How siblings can work together to care for aging parents

For years, whenever I thought about the best way for siblings to handle the issues of older parents, I thought about my friend Toddi. She had two sisters with whom to share the load – one a doctor, one a lawyer, and she worked in finance. If there could be a more perfect distribution of skills (and therefore labor) I had never seen one. Whenever we discussed it, she acknowledged that it really could not have worked out better.

Unfortunately, that seems to be the exception rather than the norm. In many families one child shoulders most if not all of the responsibility. Often it’s the child who lives closest. And it tends to be daughters (sometimes daughters-in-law) more than sons. The resulting resentment can be damaging to relationships between siblings – relationships that are supposed to help sustain you when your parents are no longer around. So, what to do?

  1. Plan before you act. When it starts to become clear that your parent is going to need additional care, before you step up and take control (or offer to dive in) sit down with your siblings and make a list of the different things that need to be done. Think about how much time and how much money and what sort of skills it will take to deal with each item on the list. Then talk about how much time, how much money and what sort of skills each sibling has to contribute.
  2. Schedule a call/meeting. Making the list and ironing out the various line items is a tough thing to do in a flurry of back-and-forth emails. You’re best off if you can all be together in the same room to sort it out. But if that’s not possible, a conference call will do. Schedule once-a-month calls thereafter to talk about how it’s going and keep each other in the loop.
  3. Acknowledge what’s being done already. This is particularly important if you’re not the sibling taking on the brunt of the work. If you want to preserve your relationships with your siblings, it’s key to let them know you a) understand and b) appreciate what they’re doing. At the same time, you may be feeling that you’d like more information about what’s happening and how you can be a bigger part of the process. It’s okay to air that as well. And if you’re the one looking for such acknowledgment? Without getting too emotional, explain the facts of the job you’re doing and the changes you’ve had to make to your life as a result. Compassionate siblings will step up. Give them enough credit to believe that to this point they may not understand what’s been happening.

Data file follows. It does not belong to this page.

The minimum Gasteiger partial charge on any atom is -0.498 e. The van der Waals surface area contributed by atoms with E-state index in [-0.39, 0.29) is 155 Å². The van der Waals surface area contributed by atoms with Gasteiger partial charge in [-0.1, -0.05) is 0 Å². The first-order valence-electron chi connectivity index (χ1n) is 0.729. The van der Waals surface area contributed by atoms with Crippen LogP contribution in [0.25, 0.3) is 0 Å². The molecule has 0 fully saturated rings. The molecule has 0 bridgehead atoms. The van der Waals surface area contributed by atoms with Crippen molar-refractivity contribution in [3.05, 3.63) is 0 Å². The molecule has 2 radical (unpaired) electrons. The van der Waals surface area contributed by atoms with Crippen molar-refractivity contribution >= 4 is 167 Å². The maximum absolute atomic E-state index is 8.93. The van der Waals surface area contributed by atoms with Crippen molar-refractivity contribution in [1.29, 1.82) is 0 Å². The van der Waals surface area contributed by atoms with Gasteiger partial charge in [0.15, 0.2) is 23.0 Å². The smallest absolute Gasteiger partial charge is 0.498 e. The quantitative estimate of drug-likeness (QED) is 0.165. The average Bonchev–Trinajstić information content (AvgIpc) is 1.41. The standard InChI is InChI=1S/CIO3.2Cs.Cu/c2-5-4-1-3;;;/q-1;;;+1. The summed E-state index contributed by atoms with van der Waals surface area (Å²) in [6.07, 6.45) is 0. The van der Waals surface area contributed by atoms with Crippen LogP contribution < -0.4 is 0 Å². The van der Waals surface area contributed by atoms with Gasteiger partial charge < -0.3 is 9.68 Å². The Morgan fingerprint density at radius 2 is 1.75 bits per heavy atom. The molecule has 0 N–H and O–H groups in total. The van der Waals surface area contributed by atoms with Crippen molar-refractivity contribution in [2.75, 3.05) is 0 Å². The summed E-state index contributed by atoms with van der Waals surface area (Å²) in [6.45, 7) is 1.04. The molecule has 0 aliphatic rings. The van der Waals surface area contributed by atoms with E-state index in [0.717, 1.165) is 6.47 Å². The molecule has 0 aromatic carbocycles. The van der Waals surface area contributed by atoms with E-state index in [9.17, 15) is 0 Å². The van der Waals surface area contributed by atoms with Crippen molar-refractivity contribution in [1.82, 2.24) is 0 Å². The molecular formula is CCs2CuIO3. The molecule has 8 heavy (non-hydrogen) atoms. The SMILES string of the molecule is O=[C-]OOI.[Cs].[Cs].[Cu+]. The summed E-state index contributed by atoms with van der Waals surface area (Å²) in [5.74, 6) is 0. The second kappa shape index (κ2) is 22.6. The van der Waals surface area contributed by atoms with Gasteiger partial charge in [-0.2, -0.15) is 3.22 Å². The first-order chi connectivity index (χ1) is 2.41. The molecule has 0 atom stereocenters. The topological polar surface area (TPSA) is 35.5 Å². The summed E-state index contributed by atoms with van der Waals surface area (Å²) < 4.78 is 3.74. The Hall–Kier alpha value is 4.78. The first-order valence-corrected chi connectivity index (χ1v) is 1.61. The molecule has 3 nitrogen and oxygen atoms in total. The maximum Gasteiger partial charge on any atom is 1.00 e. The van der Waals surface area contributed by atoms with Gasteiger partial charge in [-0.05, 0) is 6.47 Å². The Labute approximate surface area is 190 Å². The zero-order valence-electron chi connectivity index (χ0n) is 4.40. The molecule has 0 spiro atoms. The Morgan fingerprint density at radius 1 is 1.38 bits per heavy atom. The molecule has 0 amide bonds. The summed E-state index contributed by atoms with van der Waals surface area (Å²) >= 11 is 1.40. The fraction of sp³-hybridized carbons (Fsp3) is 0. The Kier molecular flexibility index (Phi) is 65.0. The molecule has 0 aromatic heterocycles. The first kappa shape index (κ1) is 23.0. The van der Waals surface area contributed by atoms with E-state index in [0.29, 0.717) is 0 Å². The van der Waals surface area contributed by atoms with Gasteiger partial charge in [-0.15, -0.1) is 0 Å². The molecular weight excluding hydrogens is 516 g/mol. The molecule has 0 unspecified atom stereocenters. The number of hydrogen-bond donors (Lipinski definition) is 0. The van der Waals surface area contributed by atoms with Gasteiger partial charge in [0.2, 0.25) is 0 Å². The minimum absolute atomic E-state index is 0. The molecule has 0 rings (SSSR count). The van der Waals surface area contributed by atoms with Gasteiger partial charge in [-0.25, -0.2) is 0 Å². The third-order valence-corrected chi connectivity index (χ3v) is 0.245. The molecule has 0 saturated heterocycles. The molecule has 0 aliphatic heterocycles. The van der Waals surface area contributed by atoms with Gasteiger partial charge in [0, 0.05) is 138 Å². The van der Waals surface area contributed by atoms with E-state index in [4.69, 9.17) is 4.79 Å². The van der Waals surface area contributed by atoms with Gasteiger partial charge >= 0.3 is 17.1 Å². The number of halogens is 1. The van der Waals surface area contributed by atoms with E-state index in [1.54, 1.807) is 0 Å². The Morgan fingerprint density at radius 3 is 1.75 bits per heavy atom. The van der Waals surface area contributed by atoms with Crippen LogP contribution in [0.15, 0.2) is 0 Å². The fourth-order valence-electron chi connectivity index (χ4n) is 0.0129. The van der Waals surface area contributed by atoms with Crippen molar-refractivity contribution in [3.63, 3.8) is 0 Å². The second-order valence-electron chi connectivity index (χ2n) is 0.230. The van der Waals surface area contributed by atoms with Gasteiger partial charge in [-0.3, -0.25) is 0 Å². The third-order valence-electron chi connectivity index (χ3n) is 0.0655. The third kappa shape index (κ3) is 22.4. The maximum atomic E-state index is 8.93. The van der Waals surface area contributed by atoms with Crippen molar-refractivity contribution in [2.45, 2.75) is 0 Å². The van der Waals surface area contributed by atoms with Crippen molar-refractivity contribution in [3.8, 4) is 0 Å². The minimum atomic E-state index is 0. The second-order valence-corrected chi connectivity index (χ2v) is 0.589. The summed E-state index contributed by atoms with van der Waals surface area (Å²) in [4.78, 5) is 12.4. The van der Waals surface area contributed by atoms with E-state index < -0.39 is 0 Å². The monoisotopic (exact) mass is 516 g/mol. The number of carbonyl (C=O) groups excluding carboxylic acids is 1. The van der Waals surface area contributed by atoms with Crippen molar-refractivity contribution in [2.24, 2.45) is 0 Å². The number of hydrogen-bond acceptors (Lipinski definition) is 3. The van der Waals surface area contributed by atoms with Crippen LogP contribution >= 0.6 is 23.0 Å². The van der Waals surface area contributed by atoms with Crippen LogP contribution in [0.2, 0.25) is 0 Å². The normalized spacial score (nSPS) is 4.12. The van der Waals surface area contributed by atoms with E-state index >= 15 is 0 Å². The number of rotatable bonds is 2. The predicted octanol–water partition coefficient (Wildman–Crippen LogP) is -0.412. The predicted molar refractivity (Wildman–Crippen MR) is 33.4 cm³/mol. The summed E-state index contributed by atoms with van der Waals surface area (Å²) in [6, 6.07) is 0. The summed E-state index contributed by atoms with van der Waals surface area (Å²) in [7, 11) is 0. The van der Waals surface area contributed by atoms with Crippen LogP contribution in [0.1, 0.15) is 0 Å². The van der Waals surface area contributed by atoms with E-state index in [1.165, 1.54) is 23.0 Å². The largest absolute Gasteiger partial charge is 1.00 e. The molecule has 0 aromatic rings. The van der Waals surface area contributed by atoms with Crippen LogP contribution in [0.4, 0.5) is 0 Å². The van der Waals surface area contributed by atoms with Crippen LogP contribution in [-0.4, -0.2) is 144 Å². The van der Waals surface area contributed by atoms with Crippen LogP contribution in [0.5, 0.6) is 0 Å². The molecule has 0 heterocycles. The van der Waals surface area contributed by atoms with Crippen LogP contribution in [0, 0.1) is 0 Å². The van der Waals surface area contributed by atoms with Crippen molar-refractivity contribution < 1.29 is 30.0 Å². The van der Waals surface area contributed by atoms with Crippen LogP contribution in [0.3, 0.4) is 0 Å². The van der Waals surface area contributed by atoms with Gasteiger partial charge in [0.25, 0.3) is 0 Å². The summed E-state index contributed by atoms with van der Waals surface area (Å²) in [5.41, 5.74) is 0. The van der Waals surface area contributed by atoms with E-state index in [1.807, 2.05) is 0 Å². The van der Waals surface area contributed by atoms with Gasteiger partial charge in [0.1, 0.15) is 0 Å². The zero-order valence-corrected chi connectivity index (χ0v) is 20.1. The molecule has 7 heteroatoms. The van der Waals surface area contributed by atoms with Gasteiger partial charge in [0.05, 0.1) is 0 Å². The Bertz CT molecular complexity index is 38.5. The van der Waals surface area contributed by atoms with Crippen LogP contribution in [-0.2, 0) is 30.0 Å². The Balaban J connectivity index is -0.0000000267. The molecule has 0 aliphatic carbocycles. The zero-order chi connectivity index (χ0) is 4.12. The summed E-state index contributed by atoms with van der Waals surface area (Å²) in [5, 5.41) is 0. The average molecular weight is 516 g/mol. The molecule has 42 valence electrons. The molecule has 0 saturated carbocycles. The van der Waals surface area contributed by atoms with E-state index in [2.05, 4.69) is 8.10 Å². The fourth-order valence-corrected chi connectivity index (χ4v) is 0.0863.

4. Ask for what you need. If you want help – additional hands on deck, financial contributions, someone to come into town so that you can take a break, whatever – ask for it. But know going in what you want coming out and be very specific about what you’re asking for. Your siblings may have their own ideas about how they can best participate. Listen. Don’t react immediately. If you need time to think about how that will work, say you need time to process. And understand, just like your parent’s need for care changes from week to week and month to month, your relationships with your siblings can morph to meet it.
  5. Get help. Finally, if it’s clear that you’re not going to be able to work this out on your own, bring in help. A geriatric care manager, elder care mediator, or a good therapist can provide a sounding board to help you get to a scenario that’s livable for all.
Jean Chatzky

About Jean Chatzky

Jean Chatzky, the financial editor for NBC’s TODAY show, is an award-winning personal finance journalist, AARP’s personal finance ambassador, and a contributing editor for Fortune magazine. Jean is a best-selling author; her eighth and most recent book is Money Rules: The Simple Path to Lifelong Security. She believes knowing how to manage our money is one of the most important life skills for people at every age and has made it her mission to help simplify money matters, increasing financial literacy both now and for the future. In April 2013 Jean launched Jean Chatzky's Money School , a series of college-style, interactive online personal finance courses that give men and women across the country the opportunity to learn from and interact directly with her. Jean lives with her family in Westchester County, New York.
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One Response to How siblings can work together to care for aging parents

  1. Sue says:

    I might add a step before number 1….Try to plan BEFORE action is necessary in order to prevent chaos and crisis. As a Geriatric Care Manager, I often get the calls from families in crisis. Though crises and healthcare events can never be predicted, having a basic knowledge of Mom’s doctors, health history, medications, hospital preferences, nursing home preferences, where her records are kept, etc. can help to minimize many difficult decisions when a crisis does occur. Try to do “what-if” planning ahead of time with Mom and siblings. It’s not always an easy conversation, but will ease potential conflicts. A Geriatric Care Manager can assist in this process of preparation and planning.

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